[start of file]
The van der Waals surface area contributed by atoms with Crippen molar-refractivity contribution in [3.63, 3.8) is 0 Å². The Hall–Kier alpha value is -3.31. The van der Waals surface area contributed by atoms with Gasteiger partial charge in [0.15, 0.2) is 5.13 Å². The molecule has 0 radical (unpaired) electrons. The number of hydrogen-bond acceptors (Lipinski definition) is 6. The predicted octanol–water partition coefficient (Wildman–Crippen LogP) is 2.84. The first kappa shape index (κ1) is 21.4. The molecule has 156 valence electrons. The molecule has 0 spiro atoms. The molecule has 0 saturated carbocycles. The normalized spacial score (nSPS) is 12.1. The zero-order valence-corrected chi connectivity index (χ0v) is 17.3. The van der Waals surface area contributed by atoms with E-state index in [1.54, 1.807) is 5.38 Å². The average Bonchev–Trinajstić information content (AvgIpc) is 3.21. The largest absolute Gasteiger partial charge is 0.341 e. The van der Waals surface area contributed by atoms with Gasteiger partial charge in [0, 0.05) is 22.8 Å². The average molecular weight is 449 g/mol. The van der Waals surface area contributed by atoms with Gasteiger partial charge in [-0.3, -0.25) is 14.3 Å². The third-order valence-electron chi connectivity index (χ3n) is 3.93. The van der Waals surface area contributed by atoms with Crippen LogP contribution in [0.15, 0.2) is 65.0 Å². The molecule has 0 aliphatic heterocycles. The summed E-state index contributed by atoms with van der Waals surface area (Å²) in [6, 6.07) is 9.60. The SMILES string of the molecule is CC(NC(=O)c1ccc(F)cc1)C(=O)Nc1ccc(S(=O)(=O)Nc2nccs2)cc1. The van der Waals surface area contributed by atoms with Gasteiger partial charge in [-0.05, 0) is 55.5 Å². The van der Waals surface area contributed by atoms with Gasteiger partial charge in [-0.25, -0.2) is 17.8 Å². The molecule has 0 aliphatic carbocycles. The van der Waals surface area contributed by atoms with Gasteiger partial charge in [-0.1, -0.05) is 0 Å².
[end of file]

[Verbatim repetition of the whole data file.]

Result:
The van der Waals surface area contributed by atoms with Crippen molar-refractivity contribution in [3.63, 3.8) is 0 Å². The Hall–Kier alpha value is -3.31. The van der Waals surface area contributed by atoms with Gasteiger partial charge in [0.15, 0.2) is 5.13 Å². The molecule has 0 radical (unpaired) electrons. The number of hydrogen-bond acceptors (Lipinski definition) is 6. The predicted octanol–water partition coefficient (Wildman–Crippen LogP) is 2.84. The first kappa shape index (κ1) is 21.4. The molecule has 156 valence electrons. The molecule has 0 spiro atoms. The molecule has 0 saturated carbocycles. The normalized spacial score (nSPS) is 12.1. The zero-order valence-corrected chi connectivity index (χ0v) is 17.3. The van der Waals surface area contributed by atoms with E-state index in [1.54, 1.807) is 5.38 Å². The average Bonchev–Trinajstić information content (AvgIpc) is 3.21. The largest absolute Gasteiger partial charge is 0.341 e. The van der Waals surface area contributed by atoms with Gasteiger partial charge in [0, 0.05) is 22.8 Å². The average molecular weight is 449 g/mol. The van der Waals surface area contributed by atoms with Gasteiger partial charge in [-0.3, -0.25) is 14.3 Å². The third-order valence-electron chi connectivity index (χ3n) is 3.93. The van der Waals surface area contributed by atoms with Crippen LogP contribution in [0.15, 0.2) is 65.0 Å². The molecule has 0 aliphatic heterocycles. The summed E-state index contributed by atoms with van der Waals surface area (Å²) in [6, 6.07) is 9.60. The SMILES string of the molecule is CC(NC(=O)c1ccc(F)cc1)C(=O)Nc1ccc(S(=O)(=O)Nc2nccs2)cc1. The van der Waals surface area contributed by atoms with Gasteiger partial charge in [-0.05, 0) is 55.5 Å². The van der Waals surface area contributed by atoms with Gasteiger partial charge in [-0.25, -0.2) is 17.8 Å². The molecule has 0 aliphatic carbocycles. The van der Waals surface area contributed by atoms with Gasteiger partial charge in [-0.1, -0.05) is 0 Å².